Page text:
U.S. Republicans hail Netanyahu comeback win in Israel
Even with results still up in the air late Tuesday, some Republicans were quick to declare success for the savvy Israeli politician
Republicans were the first U.S. politicians to publicly congratulate Benjamin Netanyahu on Wednesday for winning Israel’s closely-watched elections, weeks after the prime minister controversially addressed Congress at their invitation.
“Congratulations to Prime Minister Netanyahu on his re-election. He’s a true leader who will continue to keep Israel strong and secure,” Jeb Bush, a Republican prospective frontrunner in the 2016 presidential race, said on Twitter.
Senate Foreign Relations Committee chairman Bob Corker hailed Netanyahu, as well as center-left challenger Isaac Herzog for “his competitive run.”
“The oldest and most stable democracy in the Middle East has once again gone through a hotly-contested election and will peacefully form a new government,” he said.
Even with results still up in the air late Tuesday, some Republicans were quick to declare success for the savvy Israeli politician known to many as “Bibi.”
“Congrats to Netanyahu on victory in Israeli elections. A true leader in a wilderness of turmoil,” congressman Jeff Duncan wrote on Twitter, barely 90 minutes after polls closed in the Jewish state.
While Tea Party favorite Senator Ted Cruz late Tuesday applauded a Netanyahu victory and assured that Americans “are proud to stand steadfastly with our Israeli brothers,” he slammed President Barack Obama for his tense ties with Netanyahu and opposing his recent visit to Washington.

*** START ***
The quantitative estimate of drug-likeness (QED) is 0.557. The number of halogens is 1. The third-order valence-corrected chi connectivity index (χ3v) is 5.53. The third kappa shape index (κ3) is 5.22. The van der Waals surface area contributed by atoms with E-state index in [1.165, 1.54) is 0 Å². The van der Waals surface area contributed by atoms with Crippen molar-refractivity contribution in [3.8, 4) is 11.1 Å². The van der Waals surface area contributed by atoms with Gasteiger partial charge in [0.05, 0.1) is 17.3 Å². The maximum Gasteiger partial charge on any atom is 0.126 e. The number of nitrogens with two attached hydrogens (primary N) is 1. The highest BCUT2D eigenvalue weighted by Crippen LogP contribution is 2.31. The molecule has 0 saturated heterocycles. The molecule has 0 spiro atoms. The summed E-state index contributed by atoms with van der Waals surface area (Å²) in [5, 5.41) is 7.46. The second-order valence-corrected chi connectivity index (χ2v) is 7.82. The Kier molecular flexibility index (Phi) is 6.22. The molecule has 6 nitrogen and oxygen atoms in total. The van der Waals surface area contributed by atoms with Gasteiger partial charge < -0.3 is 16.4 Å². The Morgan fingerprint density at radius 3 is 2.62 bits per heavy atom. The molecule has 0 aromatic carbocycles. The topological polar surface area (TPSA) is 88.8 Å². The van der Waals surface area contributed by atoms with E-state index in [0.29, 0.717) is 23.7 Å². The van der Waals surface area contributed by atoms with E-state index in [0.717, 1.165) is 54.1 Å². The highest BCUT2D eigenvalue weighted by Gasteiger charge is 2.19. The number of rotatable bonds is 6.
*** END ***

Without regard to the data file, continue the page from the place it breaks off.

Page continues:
“His electoral success is all the more impressive given the powerful forces that tried to undermine him, including, sadly, the full weight of the Obama political team,” Cruz wrote.
Republicans control both chambers of Congress. Earlier this year, House Speaker John Boehner caused a political uproar when, without consulting the White House, he invited Netanyahu to address a joint meeting of Congress.
Several Democratic lawmakers boycotted that address.
Most Democrats used discretion in the early hours of Wednesday, and in the run up to the poll, they largely held their verbal fire, opting instead to point to the historic and cultural U.S.-Israeli ties.
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